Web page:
It is sometimes said that all is fair in love and war. And, while that is an amusing little apothegm, it is wrong on both counts. In love and war, as in every aspect of life, God’s moral law holds sway.
Leaving matters of love aside for the moment, this article will deal with God’s moral law in relation to warfare. In a recent post, I enumerated eight principles for deciding whether to go to war. In this post, I will address the just war principles for how to engage in a just war once a nation in the midst of war.
Even in warfare, there are some things that are always wrong. It is wrong to shoot babies even as they are held in their mother’s arms, as took place in My Lai, Vietnam, during the Vietnam War. It is wrong to engage in the genocide, even if one’s superiors order it, as many Nazi soldiers did during World War II.
Examples abound. But the point is that we cannot suspend the moral law during warfare. And, given that American Christians are citizens of a democratic republic in which matters of war and peace can and should be debated, it behooves us to remind ourselves of the moral principles that pertain directly to warfare.
Toward that end, this post will draw upon the historic “just war” tradition to enumerate 7 principles that must be followed while fighting a war. Specifically, it will follow closely the principles articulated by Daniel Heimbach, who is a Christian ethicist, Vietnam veteran, and noted war adviser to President Bush 41.
- Proportionality in the Use of Force: In a justly-waged war, a military does not use more force than necessary to achieve legitimate military goals.
- Discrimination: A just war is one in which soldiers distinguish between combatants and non-combatants, refusing to target noncombatants’ lives or property.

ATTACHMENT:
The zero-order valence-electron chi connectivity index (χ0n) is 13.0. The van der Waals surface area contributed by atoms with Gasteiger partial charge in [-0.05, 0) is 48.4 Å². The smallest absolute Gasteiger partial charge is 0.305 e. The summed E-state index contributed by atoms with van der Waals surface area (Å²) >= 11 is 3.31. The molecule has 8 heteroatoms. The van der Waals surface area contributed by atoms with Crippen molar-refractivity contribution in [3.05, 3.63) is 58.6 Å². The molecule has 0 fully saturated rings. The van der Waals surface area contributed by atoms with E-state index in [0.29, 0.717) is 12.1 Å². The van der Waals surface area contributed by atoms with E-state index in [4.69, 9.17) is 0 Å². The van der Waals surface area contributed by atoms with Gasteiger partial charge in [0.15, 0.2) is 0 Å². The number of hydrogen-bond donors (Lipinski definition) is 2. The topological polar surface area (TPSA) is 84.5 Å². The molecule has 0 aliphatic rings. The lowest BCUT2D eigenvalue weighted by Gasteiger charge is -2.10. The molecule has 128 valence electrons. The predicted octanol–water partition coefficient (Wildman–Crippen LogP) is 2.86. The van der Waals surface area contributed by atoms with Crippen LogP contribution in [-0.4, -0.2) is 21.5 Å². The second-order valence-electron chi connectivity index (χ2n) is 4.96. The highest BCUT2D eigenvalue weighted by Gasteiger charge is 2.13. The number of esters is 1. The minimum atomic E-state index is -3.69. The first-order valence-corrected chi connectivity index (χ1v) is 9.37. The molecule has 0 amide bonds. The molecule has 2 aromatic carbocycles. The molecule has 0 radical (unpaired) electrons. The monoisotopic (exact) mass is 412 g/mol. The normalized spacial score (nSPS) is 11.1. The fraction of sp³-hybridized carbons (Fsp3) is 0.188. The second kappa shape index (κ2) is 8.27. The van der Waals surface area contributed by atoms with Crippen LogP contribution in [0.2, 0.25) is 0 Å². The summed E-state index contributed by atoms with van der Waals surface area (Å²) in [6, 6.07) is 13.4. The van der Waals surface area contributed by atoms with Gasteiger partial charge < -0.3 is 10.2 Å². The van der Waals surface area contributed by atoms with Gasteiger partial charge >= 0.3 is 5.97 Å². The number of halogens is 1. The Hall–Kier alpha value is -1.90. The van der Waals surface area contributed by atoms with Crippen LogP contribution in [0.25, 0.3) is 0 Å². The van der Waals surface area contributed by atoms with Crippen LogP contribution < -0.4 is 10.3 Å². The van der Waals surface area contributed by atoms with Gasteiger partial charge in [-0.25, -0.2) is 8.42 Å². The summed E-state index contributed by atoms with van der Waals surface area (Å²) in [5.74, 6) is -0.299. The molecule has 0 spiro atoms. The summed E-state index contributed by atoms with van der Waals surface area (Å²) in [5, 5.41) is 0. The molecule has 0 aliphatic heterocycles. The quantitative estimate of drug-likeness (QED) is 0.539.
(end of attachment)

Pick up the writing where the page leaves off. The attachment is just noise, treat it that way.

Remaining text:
- Avoidance of Evil Means: In a justly-waged war, the nation’s military bans rape, pillage, and sexual abuse. It determines not to desecrate holy sites, mutilate the dead, destroy the crops, or target the civilians of the opposing nation.
- Good Faith: A just war is one in which the military treats enemy soldiers as fellow human beings who, like one’s own army, are following orders and risking their lives for something they value. Thus, a just military campaign treats POWS with human dignity.
- Probability of Success: In a justly-waged campaign, a military commander refuses to continue fighting once it becomes clear that victory cannot be had and that a prolonged campaign would bring worse consequences than a cessation of war.
- Proportionality of Projected Results: A just war is one in which a military commander refuses to continue fighting, even though he could win the war, if a prolonged campaign would cost more than winning is worth.
- Right Spirit: In a justly-waged campaign, soldiers engage in the morally justified killing of enemy combatants but do so with a spirit of regret rather than of glee. Even a killing is a tragic necessity rather than a delight.
At some point in the future, I will write a series of posts providing the biblical justification and historical Christian proponents of these criteria.